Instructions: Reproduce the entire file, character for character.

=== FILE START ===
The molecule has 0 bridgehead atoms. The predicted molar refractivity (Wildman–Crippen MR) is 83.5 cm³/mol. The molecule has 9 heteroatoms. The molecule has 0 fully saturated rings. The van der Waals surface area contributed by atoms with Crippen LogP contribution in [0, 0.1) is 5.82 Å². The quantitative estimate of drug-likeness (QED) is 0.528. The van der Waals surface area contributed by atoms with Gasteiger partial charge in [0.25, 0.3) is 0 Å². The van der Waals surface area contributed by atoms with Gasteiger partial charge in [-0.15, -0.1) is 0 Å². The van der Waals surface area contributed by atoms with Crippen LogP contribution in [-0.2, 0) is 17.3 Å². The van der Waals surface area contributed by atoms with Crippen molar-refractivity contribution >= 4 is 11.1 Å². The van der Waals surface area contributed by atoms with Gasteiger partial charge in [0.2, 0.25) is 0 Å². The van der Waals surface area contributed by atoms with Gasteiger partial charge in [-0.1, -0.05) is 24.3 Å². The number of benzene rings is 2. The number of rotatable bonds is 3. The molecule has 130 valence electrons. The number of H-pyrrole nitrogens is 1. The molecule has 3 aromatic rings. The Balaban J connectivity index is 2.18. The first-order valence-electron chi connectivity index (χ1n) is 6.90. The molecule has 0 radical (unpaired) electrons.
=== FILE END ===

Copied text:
The molecule has 0 bridgehead atoms. The predicted molar refractivity (Wildman–Crippen MR) is 83.5 cm³/mol. The molecule has 9 heteroatoms. The molecule has 0 fully saturated rings. The van der Waals surface area contributed by atoms with Crippen LogP contribution in [0, 0.1) is 5.82 Å². The quantitative estimate of drug-likeness (QED) is 0.528. The van der Waals surface area contributed by atoms with Gasteiger partial charge in [0.25, 0.3) is 0 Å². The van der Waals surface area contributed by atoms with Gasteiger partial charge in [-0.15, -0.1) is 0 Å². The van der Waals surface area contributed by atoms with Crippen LogP contribution in [-0.2, 0) is 17.3 Å². The van der Waals surface area contributed by atoms with Crippen molar-refractivity contribution >= 4 is 11.1 Å². The van der Waals surface area contributed by atoms with Gasteiger partial charge in [0.2, 0.25) is 0 Å². The van der Waals surface area contributed by atoms with Gasteiger partial charge in [-0.1, -0.05) is 24.3 Å². The number of benzene rings is 2. The number of rotatable bonds is 3. The molecule has 130 valence electrons. The number of H-pyrrole nitrogens is 1. The molecule has 3 aromatic rings. The Balaban J connectivity index is 2.18. The first-order valence-electron chi connectivity index (χ1n) is 6.90. The molecule has 0 radical (unpaired) electrons.